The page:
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There are some free rides in this world.

Chinese car-hailing app operator Didi Kuaidi will give away 1 billion yuan ($161 million) worth of rides to commuters starting next week to promote its new chauffeur service. The company, backed by Alibaba Group Holding Ltd. and Tencent Holdings Ltd., is expanding into the market for ride-sharing and carpooling after winning an estimated 99 percent of the taxi- hailing market share.

The giveaway is expected to hit Uber Technologies Inc. and Yidao Yongche, two other companies competing for the estimated $1 trillion-a-year market for transportation services in the world’s most populous country. China’s car-hailing industry is currently dominated by Didi and Kuaidi, which together account for a combined 78 percent of ride bookings, with Uber a distant third at 11 percent, according to Analysys International, an industry researcher.

“Three years from now, our goal is to allow everyone to hail a taxi or get a ride within three minutes and to serve 30 million people per day,” Cheng Wei, chief executive officer of Didi Kuaidi, said in a statement. The company hopes to meet the demand by supplying more cars in a more flexible way, he said in the statement.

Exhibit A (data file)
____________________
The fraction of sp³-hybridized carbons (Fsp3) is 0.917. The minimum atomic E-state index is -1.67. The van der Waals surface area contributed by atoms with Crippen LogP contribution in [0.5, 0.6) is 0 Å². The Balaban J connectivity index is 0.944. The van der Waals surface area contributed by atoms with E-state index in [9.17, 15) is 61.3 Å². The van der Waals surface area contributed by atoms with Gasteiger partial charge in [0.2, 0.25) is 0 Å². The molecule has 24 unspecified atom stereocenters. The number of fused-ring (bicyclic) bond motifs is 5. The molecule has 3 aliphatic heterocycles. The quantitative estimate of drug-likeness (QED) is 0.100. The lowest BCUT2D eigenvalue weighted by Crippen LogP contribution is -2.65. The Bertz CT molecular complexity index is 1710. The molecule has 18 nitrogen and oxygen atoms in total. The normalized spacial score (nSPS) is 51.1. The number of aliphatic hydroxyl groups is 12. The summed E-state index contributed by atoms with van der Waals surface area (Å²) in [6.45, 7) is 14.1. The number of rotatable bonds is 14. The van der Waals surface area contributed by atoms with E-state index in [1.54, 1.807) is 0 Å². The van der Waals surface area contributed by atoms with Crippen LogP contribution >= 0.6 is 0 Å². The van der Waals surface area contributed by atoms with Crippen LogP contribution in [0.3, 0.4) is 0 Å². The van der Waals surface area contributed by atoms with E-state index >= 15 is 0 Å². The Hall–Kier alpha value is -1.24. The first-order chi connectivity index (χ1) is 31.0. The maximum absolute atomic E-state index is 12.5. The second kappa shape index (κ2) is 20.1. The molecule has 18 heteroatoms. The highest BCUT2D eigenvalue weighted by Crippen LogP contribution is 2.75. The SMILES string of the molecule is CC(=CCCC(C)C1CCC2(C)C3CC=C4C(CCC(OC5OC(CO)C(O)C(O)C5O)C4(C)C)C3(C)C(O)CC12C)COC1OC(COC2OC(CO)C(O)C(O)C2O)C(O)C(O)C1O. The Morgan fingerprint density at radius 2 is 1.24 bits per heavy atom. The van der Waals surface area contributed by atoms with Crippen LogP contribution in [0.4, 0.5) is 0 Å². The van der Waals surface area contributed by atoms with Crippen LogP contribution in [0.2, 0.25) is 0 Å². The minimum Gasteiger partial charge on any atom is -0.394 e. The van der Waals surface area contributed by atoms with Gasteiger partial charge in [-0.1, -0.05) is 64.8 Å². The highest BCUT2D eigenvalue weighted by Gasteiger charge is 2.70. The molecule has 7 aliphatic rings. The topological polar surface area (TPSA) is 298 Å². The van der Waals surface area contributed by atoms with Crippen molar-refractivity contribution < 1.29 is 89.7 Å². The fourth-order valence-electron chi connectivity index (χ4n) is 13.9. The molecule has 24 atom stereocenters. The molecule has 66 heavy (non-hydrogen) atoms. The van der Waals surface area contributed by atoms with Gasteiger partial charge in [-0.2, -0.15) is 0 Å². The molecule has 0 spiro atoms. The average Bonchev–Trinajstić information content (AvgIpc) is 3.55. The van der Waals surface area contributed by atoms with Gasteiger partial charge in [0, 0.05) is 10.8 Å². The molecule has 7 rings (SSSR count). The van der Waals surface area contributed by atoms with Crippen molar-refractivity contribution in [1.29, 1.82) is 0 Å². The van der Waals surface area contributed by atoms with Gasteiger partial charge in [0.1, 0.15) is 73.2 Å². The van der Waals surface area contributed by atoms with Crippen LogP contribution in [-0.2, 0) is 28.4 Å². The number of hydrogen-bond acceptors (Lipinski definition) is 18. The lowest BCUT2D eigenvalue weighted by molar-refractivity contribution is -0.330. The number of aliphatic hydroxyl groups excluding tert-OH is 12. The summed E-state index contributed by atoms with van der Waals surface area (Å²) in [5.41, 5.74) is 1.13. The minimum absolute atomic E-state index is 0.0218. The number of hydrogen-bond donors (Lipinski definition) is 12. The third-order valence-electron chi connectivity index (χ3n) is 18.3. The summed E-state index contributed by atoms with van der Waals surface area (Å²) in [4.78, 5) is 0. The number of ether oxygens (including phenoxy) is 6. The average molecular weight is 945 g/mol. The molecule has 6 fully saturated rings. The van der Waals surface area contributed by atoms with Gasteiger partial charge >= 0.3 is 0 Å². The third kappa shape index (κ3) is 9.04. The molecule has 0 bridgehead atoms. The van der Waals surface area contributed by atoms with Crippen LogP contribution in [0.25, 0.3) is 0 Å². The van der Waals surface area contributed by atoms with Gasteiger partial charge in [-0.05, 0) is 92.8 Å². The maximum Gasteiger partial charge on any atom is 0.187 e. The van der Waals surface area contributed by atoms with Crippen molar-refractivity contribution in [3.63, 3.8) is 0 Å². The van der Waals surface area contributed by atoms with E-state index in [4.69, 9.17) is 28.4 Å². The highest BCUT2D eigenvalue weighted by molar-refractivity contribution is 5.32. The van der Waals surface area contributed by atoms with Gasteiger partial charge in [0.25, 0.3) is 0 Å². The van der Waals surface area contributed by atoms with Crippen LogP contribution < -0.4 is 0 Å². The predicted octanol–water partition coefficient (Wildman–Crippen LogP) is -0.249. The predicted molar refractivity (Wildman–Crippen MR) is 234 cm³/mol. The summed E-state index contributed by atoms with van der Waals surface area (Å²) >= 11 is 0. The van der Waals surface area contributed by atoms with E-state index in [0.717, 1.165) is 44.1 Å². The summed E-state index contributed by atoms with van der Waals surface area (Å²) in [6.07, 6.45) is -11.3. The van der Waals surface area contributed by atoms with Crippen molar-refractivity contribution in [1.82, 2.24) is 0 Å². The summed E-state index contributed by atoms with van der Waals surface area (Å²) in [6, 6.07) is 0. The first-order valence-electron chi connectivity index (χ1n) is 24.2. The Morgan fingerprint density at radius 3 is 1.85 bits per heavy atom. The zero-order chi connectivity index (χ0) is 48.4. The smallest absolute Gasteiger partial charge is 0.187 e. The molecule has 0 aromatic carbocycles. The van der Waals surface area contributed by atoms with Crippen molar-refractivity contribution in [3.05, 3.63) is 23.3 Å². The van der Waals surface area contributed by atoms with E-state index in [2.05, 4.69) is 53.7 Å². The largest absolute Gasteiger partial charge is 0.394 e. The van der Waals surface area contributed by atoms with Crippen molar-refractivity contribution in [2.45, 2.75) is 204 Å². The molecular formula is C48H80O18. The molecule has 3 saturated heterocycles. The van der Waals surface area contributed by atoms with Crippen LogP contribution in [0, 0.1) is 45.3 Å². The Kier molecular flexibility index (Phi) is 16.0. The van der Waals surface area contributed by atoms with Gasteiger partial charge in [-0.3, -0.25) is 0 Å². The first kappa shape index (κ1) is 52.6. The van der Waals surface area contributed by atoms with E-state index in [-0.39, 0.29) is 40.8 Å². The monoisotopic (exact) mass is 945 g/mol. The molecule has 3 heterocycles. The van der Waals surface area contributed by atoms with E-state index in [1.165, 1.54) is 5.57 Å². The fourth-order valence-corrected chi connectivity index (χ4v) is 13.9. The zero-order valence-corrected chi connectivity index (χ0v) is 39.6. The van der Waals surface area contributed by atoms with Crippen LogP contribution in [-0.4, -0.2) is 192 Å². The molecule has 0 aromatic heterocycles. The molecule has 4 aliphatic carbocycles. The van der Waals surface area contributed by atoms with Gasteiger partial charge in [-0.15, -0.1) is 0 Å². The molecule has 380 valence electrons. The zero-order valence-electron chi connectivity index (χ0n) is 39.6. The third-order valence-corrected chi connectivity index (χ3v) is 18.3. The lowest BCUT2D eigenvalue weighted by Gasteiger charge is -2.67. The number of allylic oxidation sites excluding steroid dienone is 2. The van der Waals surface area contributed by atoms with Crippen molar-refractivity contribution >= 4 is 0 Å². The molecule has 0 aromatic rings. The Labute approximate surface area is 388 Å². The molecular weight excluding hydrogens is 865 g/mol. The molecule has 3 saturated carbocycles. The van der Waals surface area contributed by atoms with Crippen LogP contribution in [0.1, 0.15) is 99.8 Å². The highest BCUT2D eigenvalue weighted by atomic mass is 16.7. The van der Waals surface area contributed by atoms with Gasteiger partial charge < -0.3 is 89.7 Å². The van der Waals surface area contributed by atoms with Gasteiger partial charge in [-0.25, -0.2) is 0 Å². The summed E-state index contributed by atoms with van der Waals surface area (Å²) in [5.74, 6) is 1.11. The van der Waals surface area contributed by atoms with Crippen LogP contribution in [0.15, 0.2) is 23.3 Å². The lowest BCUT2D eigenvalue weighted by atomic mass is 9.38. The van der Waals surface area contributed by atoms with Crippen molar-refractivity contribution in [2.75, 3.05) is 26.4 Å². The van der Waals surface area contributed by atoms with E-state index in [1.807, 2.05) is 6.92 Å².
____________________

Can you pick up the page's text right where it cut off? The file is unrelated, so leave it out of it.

Starting May 25, commuters in 12 Chinese cities will enjoy free rides for Didi Kuaidi’s chauffeur service every Monday for a month, according to the company.

Didi Kuaidi aims to create the largest “one-stop transportation platform” in the world, the company said. The goal is to cover commuting needs from hailing taxis through mobile apps, to carpooling and booking premium cars with chauffeurs, it said.

Formed out of an alliance of two competing apps, the two former rivals had engaged in intense competition, giving out subsidies to drivers and riders, before agreeing to work together in February.

Alibaba and Tencent own 10 percent and 13 percent, respectively, in the merged company.

Didi Kuaidi won a breakthrough this month after Shanghai said it will include the company in a new taxi-booking platform, the first official recognition of mobile-booking apps. The company is in talks with more local governments about cooperating on car-hailing services, Cheng said, declining to name the cities.

By contrast, local media reported Uber’s offices in Guangzhou in southern China were raided by local authorities.

Uber’s China spokeswoman Huang Xue didn’t immediately respond to a request for comment on whether the company will match Didi Kuaidi’s incenties.

This article was written by Bloomberg News from Bloomberg and was legally licensed through the NewsCred publisher network.